For more information, contact: Julien Chalimbaud at nca@actioncontrelafaim.org

The objective of the NCA is not to demonstrate statistically causal association or infer one main cause, but rather, to build up a case for multi-sectorial causality, based on different sources of information, using a clear structured approach of five steps: 

  1. Designing the NCA using secondary data information to formulate draft hypotheses for the case of causality for undernutrition.
  2. Identifying hypotheses of risk factor of causality using the UNICEF conceptual framework as a basis, and creating a local hypothetical model together with stakeholders6.
  3. Gathering evidence of causality, through qualitative and quantitative methods, using a data collection plan. In this instance, qualitative data collection was done through Focus Group Discussions (FGDs), participant observation, transect walks and key informant interviews (KII) in each of the four selected villages7. A one-day interview with key informants of the village was conducted followed by three days of FGD’s related to Nutrition; Food Security; Health, water, sanitation and hygiene (WaSH); and Mental Health and Care Practices (MHCP).  Case histories of malnourished and positive deviant cases of children were also conducted. Quantitative data collection was through two main surveys - a Food Security Livelihoods and WaSH in-depth survey conducted in October 2013, and an integrated SMART survey conducted in January 2014. Questions on the risk factors for undernutrition were included in the SMART household questionnaire.
  4. Analysis and triangulation of the information collected to formulate a comprehensive understanding of the immediate, underlying and basic risk factors for undernutrition.
  5. Building a consensus around the findings, through the participatory ranking of “relative importance” of the risk factors to undernutrition together with the stakeholders and communities.

The nutrition situation in Satkhira is currently classified as serious according to the WHO scale (global acute malnutrition (GAM) prevalence: 13.8%), with underweight and stunting prevalence remaining at very high and high levels (30% and 29%) respectively8. The perception of risk factors to undernutrition in the community related primarily to poor food quality and diversity, resulting from poor land access and cultivation due to the increased frequency of waterlogging (prolonged flooding). Poor maternal care, especially during pregnancy, also featured strongly in the communities’ perception of what causes undernutrition, with purposeful reduction of food intake in the 3rd trimester noted as a reason for low birth weight and underweight children. 

Only 44.4% of children aged 6-23 months consumed an acceptably diverse diet (>4 food groups) and 66.7% children aged 6-59 months reported an illness in the preceding two weeks, reflecting a worrying dietary intake and disease prevalence. Detailed analysis found that co-morbidities had a significant negative effect on wasting and underweight indicators. 

Through qualitative, quantitative and secondary level enquiry, along with the validation of a wide range of experts, a number of risk factors for malnutrition were identified. Figure 1 demonstrates an excerpt of the local conceptual model drawn, highlighting the major and important risk factors only9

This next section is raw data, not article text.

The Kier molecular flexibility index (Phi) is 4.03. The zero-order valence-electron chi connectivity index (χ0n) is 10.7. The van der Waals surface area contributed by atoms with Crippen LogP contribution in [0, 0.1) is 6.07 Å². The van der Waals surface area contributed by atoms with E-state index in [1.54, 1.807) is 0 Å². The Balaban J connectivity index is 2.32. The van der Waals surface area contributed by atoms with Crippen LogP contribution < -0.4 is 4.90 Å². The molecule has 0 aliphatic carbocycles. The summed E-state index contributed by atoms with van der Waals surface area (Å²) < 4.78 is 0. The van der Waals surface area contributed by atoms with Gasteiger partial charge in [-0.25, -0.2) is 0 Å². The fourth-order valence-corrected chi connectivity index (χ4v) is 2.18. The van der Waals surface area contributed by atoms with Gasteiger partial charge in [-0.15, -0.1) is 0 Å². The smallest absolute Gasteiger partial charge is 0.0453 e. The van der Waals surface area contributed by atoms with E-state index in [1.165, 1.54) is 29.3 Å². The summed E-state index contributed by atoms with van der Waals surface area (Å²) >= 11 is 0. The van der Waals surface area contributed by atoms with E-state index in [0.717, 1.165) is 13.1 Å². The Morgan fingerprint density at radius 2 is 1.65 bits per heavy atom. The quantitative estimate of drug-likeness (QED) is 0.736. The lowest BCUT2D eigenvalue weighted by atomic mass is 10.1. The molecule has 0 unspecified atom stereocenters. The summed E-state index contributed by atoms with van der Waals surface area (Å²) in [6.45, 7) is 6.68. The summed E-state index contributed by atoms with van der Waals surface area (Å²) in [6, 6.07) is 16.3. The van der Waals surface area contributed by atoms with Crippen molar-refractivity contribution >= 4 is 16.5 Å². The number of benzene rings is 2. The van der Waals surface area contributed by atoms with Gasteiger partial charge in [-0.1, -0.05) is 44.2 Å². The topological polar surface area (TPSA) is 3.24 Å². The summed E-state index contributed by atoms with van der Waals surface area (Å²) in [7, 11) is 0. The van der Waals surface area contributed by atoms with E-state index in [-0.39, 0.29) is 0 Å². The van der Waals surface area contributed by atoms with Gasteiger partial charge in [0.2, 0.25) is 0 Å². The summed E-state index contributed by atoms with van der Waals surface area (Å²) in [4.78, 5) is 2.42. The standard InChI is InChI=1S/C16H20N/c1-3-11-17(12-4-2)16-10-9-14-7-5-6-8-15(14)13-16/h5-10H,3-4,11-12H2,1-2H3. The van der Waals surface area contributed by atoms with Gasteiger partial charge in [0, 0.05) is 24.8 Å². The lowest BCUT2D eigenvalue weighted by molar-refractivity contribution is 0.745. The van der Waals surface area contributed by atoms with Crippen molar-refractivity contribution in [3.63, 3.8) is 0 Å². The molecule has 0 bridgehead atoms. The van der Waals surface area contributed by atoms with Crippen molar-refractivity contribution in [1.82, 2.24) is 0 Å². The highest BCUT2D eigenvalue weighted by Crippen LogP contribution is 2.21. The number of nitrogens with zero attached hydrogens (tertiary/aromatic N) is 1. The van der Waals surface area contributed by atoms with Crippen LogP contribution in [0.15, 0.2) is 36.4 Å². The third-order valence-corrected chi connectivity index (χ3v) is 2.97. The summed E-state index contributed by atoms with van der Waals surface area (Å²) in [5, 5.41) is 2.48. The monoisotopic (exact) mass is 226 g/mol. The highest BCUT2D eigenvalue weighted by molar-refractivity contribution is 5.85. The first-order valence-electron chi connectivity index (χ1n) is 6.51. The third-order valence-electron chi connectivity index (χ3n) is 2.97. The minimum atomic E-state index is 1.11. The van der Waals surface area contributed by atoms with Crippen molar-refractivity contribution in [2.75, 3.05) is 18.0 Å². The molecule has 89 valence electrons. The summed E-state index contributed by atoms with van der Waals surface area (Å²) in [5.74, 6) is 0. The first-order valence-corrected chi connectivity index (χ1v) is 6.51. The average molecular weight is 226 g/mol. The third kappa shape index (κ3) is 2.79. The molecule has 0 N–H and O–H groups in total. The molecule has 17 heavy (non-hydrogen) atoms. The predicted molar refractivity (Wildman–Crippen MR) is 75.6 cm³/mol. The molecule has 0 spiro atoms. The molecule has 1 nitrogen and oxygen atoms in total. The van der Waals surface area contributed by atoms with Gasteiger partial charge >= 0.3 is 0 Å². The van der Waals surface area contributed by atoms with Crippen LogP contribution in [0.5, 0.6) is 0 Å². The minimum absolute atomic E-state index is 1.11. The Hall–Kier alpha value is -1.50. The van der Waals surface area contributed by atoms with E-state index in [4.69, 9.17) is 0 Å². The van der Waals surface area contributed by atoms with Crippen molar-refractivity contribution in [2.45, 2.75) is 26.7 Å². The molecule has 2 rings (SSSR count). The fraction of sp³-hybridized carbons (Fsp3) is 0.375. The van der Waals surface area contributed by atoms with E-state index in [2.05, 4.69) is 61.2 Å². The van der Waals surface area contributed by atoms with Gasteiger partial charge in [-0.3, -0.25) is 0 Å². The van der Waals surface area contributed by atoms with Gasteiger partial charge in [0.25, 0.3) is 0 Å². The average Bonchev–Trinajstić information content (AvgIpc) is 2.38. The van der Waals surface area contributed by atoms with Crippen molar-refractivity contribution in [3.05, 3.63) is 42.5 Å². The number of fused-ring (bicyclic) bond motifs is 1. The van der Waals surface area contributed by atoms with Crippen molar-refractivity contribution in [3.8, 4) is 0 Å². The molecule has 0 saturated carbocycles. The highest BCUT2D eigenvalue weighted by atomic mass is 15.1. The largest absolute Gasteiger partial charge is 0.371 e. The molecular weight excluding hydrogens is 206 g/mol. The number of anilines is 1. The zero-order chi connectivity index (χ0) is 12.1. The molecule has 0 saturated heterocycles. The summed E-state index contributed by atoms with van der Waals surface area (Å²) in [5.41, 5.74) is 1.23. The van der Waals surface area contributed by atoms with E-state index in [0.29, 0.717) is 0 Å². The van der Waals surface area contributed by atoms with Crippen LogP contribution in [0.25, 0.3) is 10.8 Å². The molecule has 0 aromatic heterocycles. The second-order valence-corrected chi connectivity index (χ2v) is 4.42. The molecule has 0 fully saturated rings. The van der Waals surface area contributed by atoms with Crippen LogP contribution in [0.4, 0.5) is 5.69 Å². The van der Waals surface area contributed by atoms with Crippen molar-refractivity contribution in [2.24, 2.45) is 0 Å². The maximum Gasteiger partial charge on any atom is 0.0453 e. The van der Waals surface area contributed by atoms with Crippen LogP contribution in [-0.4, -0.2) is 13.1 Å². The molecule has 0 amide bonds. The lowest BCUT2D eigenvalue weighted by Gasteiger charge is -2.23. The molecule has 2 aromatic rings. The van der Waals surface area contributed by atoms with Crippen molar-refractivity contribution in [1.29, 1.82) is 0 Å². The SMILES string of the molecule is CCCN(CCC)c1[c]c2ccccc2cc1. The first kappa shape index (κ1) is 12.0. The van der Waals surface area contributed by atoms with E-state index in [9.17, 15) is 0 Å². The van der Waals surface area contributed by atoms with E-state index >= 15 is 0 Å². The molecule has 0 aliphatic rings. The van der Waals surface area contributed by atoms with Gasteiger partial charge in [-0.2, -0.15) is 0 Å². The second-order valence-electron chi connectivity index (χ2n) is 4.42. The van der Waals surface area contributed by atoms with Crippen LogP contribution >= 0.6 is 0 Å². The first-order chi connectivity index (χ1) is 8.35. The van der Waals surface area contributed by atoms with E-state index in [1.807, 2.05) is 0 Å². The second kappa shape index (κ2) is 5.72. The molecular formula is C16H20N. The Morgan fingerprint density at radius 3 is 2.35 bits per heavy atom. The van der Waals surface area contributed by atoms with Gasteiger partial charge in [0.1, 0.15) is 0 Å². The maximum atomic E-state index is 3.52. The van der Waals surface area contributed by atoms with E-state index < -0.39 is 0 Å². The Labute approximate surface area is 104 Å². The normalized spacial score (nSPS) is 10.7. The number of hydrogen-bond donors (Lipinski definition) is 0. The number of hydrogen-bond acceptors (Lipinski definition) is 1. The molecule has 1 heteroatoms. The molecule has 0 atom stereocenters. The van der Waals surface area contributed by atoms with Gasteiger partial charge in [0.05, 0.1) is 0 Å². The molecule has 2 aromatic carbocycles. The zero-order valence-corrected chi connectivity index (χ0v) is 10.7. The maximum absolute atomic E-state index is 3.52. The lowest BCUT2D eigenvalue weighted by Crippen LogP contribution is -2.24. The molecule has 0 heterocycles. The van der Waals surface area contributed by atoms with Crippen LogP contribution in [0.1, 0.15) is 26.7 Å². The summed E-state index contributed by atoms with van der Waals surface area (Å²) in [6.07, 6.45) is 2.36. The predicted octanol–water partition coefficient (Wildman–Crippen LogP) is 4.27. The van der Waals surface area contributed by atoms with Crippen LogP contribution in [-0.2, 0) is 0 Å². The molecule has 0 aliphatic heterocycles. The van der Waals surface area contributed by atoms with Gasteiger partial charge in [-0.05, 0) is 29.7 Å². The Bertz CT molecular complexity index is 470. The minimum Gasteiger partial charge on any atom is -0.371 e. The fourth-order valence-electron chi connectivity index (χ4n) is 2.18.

From the qualitative component, it was interesting to note that some of the risk factors were well understood by the communities, but social, cultural or economic constraints prevented positive behaviours from being practiced. Societal and cultural influence had a marked impacted on maternal care practices, and any programmes tackling behavioural change in this field would need to take this into account. For example, early marriages, and the ensuing early age of pregnancies, was highlighted by all as being a major risk factor by both the communities and quantitative findings.  The average age of first pregnancy was given as 18 years, with 16 being the average age of first marriage. However, results from the qualitative work indicate an earlier age, suggesting potential bias in the responses given in the quantitative feedback. While all members of society noted that early pregnancies would likely have a negative impact on child and maternal care, societal pressures kept this practice alive. 

Other risk factors were found to emanate from misconceptions, arising from fears that have been propagated by stories within the community. These misconceptions perpetuated behaviours that were a major risk factor to undernutrition. Behaviour such as decreasing food intake, especially in the final trimester, which were initially hypothesised to derive from a desire to decrease the size of child at birth were also discovered to arise from a fear of caesarean sections. In the quantitative component, 54.6% of women were found to decrease food intake during pregnancy. Health advice during pregnancy was regularly sought from traditional birth attendants, who advised decreased food intake, especially during the 3rd trimester. The preference of home births, alongside a distrust of the public health care system, and the prohibitive costs of private health care (doctors tend to prescribe caesarean sections too often in order to generate higher incomes), further drive women to decrease food intake in their last trimester.

While the Bangladesh government has invested a lot of effort on the health structure, the entrenched mistrust in community health structures, with allegations of corruption and inappropriate services, remains a worry. This was noted as being an important risk factor, fuelling inappropriate health seeking behaviour resulting in access to inappropriate messages, especially for child and maternal care.